4.  Resist the temptation to skip using hanging hardware and bumpers when displaying your work with finished sides.  The top of your canvas really isn’t designed to carry the weight of your painting over the long haul. Instead, place hangers on the canvas’ side bars (about a hand’s length down from the top.)  Why should you place the bumpers on the on the bottom edges of your work?  They help your work stay straight on the wall.

    5.   When using a shadow-box style of frame for your work, do finish your painting's sides in some way. Yes, the reveal won’t allow the viewers to see much of the edge, but finishing the edges still creates a more professional, finished look.
    I’d love to hear any comments or further suggestions about this topic.

    January 5, 2012

    Happy Birthday to My Sista

    Tracy Birthday Tangle - by Danni O'Brien, CZT
    This is a guest post, I'm Tracy's sister Danni and I'm here to help her with her blog and celebrate her milestone birthday. I want to say Happy Birthday to my sista Tracy and wish her much Laughter and Love on this special day.

    I created a little birthday tangle to celebrate this wonderful day. We're having a party tonight and much laughter and frivolity will be had with 30 or so of her friends tonight. She's a popular gal!

    p.s. "sista" is correct spelling in our little family!

    January 3, 2012

    Creating a portrait of a child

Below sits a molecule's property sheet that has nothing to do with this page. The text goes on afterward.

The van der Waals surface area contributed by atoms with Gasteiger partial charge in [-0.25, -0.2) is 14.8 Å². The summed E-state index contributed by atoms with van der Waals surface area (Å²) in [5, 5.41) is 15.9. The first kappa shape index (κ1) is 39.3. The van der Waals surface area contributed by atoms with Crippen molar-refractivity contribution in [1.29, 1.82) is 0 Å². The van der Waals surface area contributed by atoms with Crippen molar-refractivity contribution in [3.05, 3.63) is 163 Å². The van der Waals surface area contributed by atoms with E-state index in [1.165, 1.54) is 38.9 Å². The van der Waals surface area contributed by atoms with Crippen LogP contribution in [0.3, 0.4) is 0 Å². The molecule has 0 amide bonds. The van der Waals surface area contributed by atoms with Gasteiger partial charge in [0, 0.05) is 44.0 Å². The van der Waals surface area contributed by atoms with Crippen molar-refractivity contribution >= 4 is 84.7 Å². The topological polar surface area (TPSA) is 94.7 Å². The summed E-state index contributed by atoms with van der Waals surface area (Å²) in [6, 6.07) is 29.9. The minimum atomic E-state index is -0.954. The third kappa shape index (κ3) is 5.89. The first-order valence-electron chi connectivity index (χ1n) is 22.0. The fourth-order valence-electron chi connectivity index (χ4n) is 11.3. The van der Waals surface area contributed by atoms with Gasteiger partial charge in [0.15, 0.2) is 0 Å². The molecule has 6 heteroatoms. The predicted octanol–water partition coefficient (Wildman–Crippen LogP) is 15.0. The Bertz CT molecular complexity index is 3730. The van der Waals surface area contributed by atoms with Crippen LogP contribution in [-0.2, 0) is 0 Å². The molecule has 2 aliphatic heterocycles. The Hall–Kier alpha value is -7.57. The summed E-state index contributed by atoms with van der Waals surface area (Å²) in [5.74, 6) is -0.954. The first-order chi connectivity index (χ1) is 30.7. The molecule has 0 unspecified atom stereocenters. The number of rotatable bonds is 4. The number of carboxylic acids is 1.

Immersed in Her Own World
    Sometimes people ask me how I choose my images.  For me. it's a highly personal and evolutionary process.  

    For example, with "Immersed in Her Own World" I started out thinking about creating a toy landscape for a class I was sitting in on.  The teacher wanted us to use toys to create somewhat disturbing images, but I had a general idea of creating a softer, gentler image.  So, I visited with friends and got some wonderful pictures of their baby girl's favorite toys. But, I couldn't resist also snapping a number of images of the toy's adorable owner.  Then, when I went to compose my landscape, her image wouldn't let me go, so the landscape evolved to include her. . . and then grew into a series exploring how children's experience of their toys differ from what grown-ups might expect.   

    Here's a poem I wrote while painting that captures why I chose image as part of my series:

    Beloved child, fruit of my loins.
    I awaited your arrival with such anticipation.
    I envisioned sharing with you the things that brought me joy . . .
    in my childhood, and during my child-like moments.
    I so looked forward to experiencing anew the pleasure of those simple things 
    as I saw them through your eyes. 
    In our excitement, we who loved you, surrounded your little body with whirl of soft textures, 
    and pastel and jewel-toned offerings to show you, “you are loved.”      
    I never wondered if their number was more of a burden to you than a joy,  
    but then I saw you with your sweet little train, 
    so totally focused on that one bright thing, 
    and I doubted.
    But moments later, my heart was calmed when you focused 
    your laser attention and love on another thing. 
    That became your world for a moment, and then another thing did, 
    and then me.  

    January 1, 2012

    New Year, New Venture

    2012 is beginning a great way.  My sister, Danni, is here visiting and helping me to begin my art posting adventure.  Danni, a CZT (Certified Zentangle Teacher) and graphic designer working in the Ann Arbor, MI area.  With her help, I know that my blog is going to take on a professional look it wouldn't have otherwise (Thanks, Danni),  and we're going to use this week to help me get a comfort level with work on the blog that I never would have had otherwise.  Am I a lucky gal or what!